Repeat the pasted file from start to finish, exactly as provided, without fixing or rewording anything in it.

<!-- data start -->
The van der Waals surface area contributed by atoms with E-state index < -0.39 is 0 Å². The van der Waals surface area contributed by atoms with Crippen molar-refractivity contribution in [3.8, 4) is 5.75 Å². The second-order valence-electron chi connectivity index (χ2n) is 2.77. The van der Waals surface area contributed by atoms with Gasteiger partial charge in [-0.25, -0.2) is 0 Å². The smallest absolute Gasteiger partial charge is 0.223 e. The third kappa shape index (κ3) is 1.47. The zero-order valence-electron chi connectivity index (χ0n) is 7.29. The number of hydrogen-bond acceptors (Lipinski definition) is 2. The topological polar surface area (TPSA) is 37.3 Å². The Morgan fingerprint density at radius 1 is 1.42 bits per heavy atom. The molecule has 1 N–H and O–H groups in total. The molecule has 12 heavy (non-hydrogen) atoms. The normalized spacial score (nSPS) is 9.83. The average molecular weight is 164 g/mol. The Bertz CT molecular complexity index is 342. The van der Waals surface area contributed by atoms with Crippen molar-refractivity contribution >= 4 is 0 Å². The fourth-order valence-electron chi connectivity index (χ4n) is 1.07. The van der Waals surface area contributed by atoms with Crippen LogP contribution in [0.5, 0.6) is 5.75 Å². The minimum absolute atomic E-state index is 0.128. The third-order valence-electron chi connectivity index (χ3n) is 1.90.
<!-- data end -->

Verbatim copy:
The van der Waals surface area contributed by atoms with E-state index < -0.39 is 0 Å². The van der Waals surface area contributed by atoms with Crippen molar-refractivity contribution in [3.8, 4) is 5.75 Å². The second-order valence-electron chi connectivity index (χ2n) is 2.77. The van der Waals surface area contributed by atoms with Gasteiger partial charge in [-0.25, -0.2) is 0 Å². The smallest absolute Gasteiger partial charge is 0.223 e. The third kappa shape index (κ3) is 1.47. The zero-order valence-electron chi connectivity index (χ0n) is 7.29. The number of hydrogen-bond acceptors (Lipinski definition) is 2. The topological polar surface area (TPSA) is 37.3 Å². The Morgan fingerprint density at radius 1 is 1.42 bits per heavy atom. The molecule has 1 N–H and O–H groups in total. The molecule has 12 heavy (non-hydrogen) atoms. The normalized spacial score (nSPS) is 9.83. The average molecular weight is 164 g/mol. The Bertz CT molecular complexity index is 342. The van der Waals surface area contributed by atoms with Crippen molar-refractivity contribution >= 4 is 0 Å². The fourth-order valence-electron chi connectivity index (χ4n) is 1.07. The van der Waals surface area contributed by atoms with Crippen LogP contribution in [0.5, 0.6) is 5.75 Å². The minimum absolute atomic E-state index is 0.128. The third-order valence-electron chi connectivity index (χ3n) is 1.90.